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LVG D.III


Biplane Fighter Prototype Aircraft


Imperial Germany | 1917



"The LVG D.III competed unsuccessfully for adoption into the German Air Service of World War 1."

Power & Performance
Those special qualities that separate one aircraft design from another. Performance specifications presented assume optimal operating conditions for the LVG D.III Biplane Fighter Prototype Aircraft.
1 x NAG C.III 6-cylinder inline engine developing 185 horsepower driving a two-bladed propeller unit at the nose.
Propulsion
109 mph
175 kph | 94 kts
Max Speed
330 ft/min
101 m/min
Rate-of-Climb
Structure
The nose-to-tail, wingtip-to-wingtip physical qualities of the LVG D.III Biplane Fighter Prototype Aircraft.
1
(MANNED)
Crew
24.7 ft
7.53 m
O/A Length
32.8 ft
(10.00 m)
O/A Width
9.6 ft
(2.92 m)
O/A Height
1,709 lb
(775 kg)
Empty Weight
2,271 lb
(1,030 kg)
MTOW
Armament
Available supported armament and special-mission equipment featured in the design of the LVG D.III Biplane Fighter Prototype Aircraft .
PROPOSED:
2 x 7.92mm LMG 08/15 machine guns synchronized to fire through the spinning propeller blades.
Variants
Notable series variants as part of the LVG D.III family line.
D.III - Base Series Designation


Authored By: Staff Writer | Last Edited: 07/31/2019 | Content ©www.MilitaryFactory.com | The following text is exclusive to this site; No A.I. was used in the generation of this content.

LVG (Luft-Verkehrs-Gesellschaft) was established in Berlin-Johannisthal, Germany during 1912 and among its first projects was construction of simple aircraft. When Germany entered World War 1 (1914-1918) the company began ramping up its lines for contract work as well as delve into design of in-house fighter-reconnaissance and light bomber types. The first in-house fighter to emerge was the E.1 biplane which came to be nothing more than an experimental platform and whose sole prototype was lost during 1915. The D 10 and D 12 prototypes followed but these too were not furthered beyond their experimental forms. However, their work prompted a succeeding design in the D.III which showed considerable promise and was eventually evaluated for front line service.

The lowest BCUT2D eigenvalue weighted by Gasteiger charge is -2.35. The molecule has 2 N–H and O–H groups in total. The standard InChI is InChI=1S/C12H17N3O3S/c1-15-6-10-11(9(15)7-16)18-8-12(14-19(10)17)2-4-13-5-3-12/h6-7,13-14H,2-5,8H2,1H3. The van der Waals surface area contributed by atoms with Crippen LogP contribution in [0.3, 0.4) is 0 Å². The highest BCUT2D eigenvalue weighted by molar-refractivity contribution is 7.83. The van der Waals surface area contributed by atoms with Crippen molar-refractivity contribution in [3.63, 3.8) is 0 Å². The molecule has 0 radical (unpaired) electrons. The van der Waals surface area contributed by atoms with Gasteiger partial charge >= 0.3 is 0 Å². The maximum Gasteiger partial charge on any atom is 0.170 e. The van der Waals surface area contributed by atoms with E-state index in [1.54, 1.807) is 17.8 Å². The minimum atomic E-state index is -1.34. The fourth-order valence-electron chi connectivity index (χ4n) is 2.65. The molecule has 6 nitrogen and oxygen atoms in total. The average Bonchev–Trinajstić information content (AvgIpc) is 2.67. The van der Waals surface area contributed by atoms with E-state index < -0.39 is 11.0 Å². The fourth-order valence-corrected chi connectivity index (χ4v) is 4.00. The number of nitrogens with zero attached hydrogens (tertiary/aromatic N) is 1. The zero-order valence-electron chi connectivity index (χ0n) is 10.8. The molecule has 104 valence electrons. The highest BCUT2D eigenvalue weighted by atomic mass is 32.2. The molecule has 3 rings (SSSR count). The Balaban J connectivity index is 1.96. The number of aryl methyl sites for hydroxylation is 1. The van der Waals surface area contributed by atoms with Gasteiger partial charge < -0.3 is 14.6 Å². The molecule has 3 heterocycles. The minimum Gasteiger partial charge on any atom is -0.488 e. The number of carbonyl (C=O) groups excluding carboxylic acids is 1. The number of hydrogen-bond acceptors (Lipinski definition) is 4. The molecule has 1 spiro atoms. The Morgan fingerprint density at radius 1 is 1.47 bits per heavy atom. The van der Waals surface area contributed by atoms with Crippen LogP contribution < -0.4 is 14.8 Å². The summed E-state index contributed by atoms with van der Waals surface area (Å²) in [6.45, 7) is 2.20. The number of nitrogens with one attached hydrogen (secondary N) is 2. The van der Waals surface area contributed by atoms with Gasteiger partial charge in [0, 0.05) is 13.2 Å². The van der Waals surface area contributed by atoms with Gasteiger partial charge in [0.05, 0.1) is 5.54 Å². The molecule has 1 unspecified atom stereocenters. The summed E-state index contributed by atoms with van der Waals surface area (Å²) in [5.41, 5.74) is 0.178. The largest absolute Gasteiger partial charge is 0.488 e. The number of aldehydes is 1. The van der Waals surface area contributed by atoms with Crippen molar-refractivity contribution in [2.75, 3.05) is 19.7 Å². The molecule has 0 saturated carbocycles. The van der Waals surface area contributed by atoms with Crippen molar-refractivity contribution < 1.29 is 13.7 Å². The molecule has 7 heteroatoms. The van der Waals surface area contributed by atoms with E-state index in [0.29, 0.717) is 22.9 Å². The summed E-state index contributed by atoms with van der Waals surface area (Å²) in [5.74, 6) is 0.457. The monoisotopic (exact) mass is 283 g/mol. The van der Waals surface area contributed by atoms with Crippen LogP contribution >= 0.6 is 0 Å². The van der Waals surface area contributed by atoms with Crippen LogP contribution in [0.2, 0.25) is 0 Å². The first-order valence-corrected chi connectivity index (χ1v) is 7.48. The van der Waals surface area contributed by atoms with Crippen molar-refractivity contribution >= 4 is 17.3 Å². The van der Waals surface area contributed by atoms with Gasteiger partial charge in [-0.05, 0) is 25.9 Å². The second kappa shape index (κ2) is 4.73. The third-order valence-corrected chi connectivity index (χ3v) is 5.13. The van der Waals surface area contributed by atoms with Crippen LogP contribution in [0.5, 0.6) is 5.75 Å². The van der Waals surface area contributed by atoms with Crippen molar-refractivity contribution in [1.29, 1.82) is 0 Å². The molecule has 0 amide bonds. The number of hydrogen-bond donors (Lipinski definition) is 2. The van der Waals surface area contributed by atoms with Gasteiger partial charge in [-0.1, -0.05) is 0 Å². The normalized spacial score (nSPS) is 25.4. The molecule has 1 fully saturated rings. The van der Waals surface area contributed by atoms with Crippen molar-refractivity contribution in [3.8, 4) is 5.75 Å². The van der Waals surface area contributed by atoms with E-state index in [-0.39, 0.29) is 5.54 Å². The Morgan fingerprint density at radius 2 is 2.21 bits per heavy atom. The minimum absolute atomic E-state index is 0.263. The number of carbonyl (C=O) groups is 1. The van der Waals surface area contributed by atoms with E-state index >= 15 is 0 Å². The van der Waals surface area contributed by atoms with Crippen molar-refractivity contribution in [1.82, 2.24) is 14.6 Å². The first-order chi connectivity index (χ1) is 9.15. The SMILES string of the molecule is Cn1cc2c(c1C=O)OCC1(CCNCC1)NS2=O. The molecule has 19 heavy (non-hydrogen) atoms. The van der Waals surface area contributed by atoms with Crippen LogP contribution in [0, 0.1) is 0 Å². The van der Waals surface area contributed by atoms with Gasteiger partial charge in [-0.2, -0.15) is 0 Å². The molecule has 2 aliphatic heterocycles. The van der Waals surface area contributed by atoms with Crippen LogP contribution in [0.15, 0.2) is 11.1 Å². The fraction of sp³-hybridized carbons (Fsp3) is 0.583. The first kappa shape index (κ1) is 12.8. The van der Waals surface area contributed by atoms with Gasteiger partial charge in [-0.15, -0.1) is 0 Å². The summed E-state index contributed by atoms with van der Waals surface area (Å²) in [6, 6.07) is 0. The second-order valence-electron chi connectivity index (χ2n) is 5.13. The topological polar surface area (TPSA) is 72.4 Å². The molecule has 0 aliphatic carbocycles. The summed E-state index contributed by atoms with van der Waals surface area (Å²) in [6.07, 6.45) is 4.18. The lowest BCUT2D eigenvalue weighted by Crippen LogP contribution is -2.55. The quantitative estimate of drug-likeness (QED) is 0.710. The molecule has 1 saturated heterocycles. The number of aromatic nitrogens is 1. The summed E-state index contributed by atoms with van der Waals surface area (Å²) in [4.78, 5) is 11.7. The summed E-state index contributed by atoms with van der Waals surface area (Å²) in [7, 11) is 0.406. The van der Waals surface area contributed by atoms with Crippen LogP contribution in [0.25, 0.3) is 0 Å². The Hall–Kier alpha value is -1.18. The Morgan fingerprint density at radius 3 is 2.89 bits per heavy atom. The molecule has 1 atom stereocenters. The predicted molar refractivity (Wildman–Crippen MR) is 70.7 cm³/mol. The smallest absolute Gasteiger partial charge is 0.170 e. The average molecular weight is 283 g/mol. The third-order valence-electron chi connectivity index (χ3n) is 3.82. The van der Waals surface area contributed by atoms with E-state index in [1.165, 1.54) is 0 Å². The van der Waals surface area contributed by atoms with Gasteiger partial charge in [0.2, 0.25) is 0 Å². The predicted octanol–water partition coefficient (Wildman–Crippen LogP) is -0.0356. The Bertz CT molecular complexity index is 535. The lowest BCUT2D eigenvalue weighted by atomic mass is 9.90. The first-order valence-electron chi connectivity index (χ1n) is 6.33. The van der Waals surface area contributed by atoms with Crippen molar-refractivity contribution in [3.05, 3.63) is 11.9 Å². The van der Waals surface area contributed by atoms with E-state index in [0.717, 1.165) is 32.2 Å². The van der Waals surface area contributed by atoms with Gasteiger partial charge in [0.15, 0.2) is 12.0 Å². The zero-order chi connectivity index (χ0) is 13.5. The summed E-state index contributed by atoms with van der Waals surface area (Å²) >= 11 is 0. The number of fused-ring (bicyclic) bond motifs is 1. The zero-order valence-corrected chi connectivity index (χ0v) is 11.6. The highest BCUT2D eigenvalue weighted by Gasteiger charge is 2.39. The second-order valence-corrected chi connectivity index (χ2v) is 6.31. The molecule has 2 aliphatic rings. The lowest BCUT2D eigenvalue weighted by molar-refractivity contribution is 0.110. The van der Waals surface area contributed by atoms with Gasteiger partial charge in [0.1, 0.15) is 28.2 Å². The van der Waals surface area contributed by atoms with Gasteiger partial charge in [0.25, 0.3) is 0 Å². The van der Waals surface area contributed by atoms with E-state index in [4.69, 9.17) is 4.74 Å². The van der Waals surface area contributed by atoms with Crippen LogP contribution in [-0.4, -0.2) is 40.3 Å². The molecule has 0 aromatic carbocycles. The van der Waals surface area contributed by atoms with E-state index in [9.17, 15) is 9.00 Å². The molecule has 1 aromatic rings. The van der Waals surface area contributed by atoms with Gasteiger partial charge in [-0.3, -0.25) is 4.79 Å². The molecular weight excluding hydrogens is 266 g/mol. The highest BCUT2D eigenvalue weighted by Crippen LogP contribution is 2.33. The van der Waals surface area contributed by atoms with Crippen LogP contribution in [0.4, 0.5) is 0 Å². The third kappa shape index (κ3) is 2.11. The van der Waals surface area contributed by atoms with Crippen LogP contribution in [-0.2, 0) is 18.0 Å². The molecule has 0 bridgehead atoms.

The D.III showcased lessons learned from previous attempts by LVG engineers. Its construction featured a semi-monocoque design with plywood skinning and landing wires were replaced by a more conventional strut network for robustness. A biplane planform was used that featured single bays with N-type struts. The undercarriage fitted two landing wheels with the rear of the aircraft supported by a simple skid arrangement. The pilot sat in an open-air cockpit just under and aft of the upper wingspan. Armament was 2 x 7.92mm LMG 08/15 machine guns synchronized to fire through the spinning propeller blades. A large spinner was attached to the two-bladed propeller unit. Power to the aircraft was through a single NAG C.III series 6-cylinder inline engine of 185 horsepower and the completed design showcased a maximum speed of 109 miles per hour.

The D.III was developed to compete against the Albatros D.III series which gained a certain level of fame since its introduction in 1916. Whereas that airframe was produced in 1,866 examples (approximate), the LVG D.III only saw life as another "one-off" prototype - the aircraft judged to be too large and heavy for serious frontline service at a time when light, agile fighters were being sought.

As such, the D.III, like many of LVG's early attempts, was not furthered during the course of the war.

Content ©MilitaryFactory.com; No Reproduction Permitted.
Operators
Global customers who have evaluated and/or operated the LVG D.III. Nations are displayed by flag, each linked to their respective national aircraft listing.

Total Production: 1 Units

Contractor(s): LuftVerkehrs-Gesellschaft (LVG) - Imperial Germany
National flag of the German Empire

[ German Empire (cancelled) ]
1 / 1
Image of the LVG D.III
Image from the Public Domain.

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